HARD to believe now, but this place once had its ne’er-do-wells. Nowadays the Cotswolds is firmly the province of “do-wells”.
I can’t recall ever visiting a prettier or most prosperous seeming place. Every house is a picture-box exercise in perfect Englishness, the honey-coloured bricks often as not tumbling with roses.
Ten miles were walked yesterday, and another ten will be done today if all goes to pretty plan. The countryside is soft and wooded, and rolling too, as suggested by the ‘wolds’ at the back end of the name. The hills are plentiful but friendly for the most part. And you are more likely to meet someone reversing their shiny new Range Rover or BMW into your path than you are a good for nothing. Although if you venture to Chipping Norton, you might well bump into David Cameron.
And here’s the thing, the only political thing today, when all this chaos is over, David Cameron will have a nice and easy life. No money worries and the Cotswolds to roll around, when he’s not earning more money on the top peoples’ lecture circuit, expounding on his own marvelousness.
We are in Bourton-on-the-Water, in the north Cotswolds, a place almost comically scenic, lovely with its river and bridges. And thronging with tourists, too. The Chinese have arrived with their cameras.
Where we are staying there was a talk last night, and that’s how those good for nothings came into the picture. There was once a brotherly gang of thieves and robbers, the Dudsdon boys by name. This trio were highwaymen and common thieves too, willing to steal anything from anyone.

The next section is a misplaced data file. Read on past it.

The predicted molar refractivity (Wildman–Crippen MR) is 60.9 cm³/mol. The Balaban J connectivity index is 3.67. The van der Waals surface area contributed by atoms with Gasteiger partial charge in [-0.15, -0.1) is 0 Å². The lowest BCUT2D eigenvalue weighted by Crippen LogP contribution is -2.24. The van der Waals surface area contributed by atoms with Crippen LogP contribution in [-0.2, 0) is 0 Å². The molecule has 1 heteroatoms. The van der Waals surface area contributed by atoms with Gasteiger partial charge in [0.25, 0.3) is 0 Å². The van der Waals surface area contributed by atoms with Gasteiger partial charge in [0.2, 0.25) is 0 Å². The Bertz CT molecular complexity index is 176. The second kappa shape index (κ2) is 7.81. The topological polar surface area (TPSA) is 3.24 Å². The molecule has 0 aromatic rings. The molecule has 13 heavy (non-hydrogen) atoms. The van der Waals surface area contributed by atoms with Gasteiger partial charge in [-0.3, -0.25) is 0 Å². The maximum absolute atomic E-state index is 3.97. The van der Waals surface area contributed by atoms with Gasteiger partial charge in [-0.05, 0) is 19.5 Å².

In the pub one night they planned to rob a grand house, where the front door had an opening through which a hand could reach to undo the bolt. The brothers were overheard in their plotting and a trap was set. When one of the brothers put his hand through, it was tied to the bolt. One of his siblings used a sword to cut off the lower arm and the three fled empty-handed in more ways than one. The injured brother is said to have bled to death in the woods nearby.
The remaining brothers continued their thieving and thuggish ways, until they were done for murder. The judge at their trial said they were “desperate fellows who had long been a terror to the country where they lived” (and should you wish to apply that to a different class of Cotswolds fellow who haunts us today, feel free).
The brothers were hanged from a gibbet in the woods, lovely woods almost certainly.
The reason for this tale is that round here they say it is the roots for a common saying. You might not know the brothers’ surname but you do know them, for they were called Tom, Dick and Harry. I Googled that and found it to be true, in the sense that a book of Cotswold history carried the story. Other theories on the roots of this saying are available, some going back to Shakespeare.
So think on that when you mumble and grumble about modern good for nothings. Any David, Boris or Nigel will do…